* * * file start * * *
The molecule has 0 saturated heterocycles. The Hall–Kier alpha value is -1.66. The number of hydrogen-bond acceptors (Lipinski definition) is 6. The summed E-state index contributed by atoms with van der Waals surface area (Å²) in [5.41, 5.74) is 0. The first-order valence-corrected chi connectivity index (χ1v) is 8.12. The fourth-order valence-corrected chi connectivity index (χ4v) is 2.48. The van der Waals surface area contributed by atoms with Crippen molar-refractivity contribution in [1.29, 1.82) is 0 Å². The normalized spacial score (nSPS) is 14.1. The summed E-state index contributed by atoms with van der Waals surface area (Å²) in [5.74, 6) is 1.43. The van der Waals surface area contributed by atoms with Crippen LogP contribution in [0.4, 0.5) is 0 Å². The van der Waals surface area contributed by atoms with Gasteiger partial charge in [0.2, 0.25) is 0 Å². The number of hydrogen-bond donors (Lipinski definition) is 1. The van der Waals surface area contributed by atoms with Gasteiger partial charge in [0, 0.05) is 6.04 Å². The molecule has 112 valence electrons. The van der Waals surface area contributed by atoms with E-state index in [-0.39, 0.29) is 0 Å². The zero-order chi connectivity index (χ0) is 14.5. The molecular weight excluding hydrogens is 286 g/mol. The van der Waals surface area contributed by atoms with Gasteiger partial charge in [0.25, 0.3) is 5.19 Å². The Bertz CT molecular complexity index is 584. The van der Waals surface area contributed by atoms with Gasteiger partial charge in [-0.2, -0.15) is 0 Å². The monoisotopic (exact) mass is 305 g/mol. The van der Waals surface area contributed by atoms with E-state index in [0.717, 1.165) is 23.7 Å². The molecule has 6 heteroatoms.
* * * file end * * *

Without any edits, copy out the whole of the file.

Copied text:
The molecule has 0 saturated heterocycles. The Hall–Kier alpha value is -1.66. The number of hydrogen-bond acceptors (Lipinski definition) is 6. The summed E-state index contributed by atoms with van der Waals surface area (Å²) in [5.41, 5.74) is 0. The first-order valence-corrected chi connectivity index (χ1v) is 8.12. The fourth-order valence-corrected chi connectivity index (χ4v) is 2.48. The van der Waals surface area contributed by atoms with Crippen molar-refractivity contribution in [1.29, 1.82) is 0 Å². The normalized spacial score (nSPS) is 14.1. The summed E-state index contributed by atoms with van der Waals surface area (Å²) in [5.74, 6) is 1.43. The van der Waals surface area contributed by atoms with Crippen LogP contribution in [0.4, 0.5) is 0 Å². The van der Waals surface area contributed by atoms with Gasteiger partial charge in [0.2, 0.25) is 0 Å². The number of hydrogen-bond donors (Lipinski definition) is 1. The van der Waals surface area contributed by atoms with Gasteiger partial charge in [0, 0.05) is 6.04 Å². The molecule has 112 valence electrons. The van der Waals surface area contributed by atoms with E-state index in [-0.39, 0.29) is 0 Å². The zero-order chi connectivity index (χ0) is 14.5. The molecular weight excluding hydrogens is 286 g/mol. The van der Waals surface area contributed by atoms with Gasteiger partial charge in [0.25, 0.3) is 5.19 Å². The Bertz CT molecular complexity index is 584. The van der Waals surface area contributed by atoms with Gasteiger partial charge in [-0.2, -0.15) is 0 Å². The monoisotopic (exact) mass is 305 g/mol. The van der Waals surface area contributed by atoms with E-state index in [0.717, 1.165) is 23.7 Å². The molecule has 6 heteroatoms.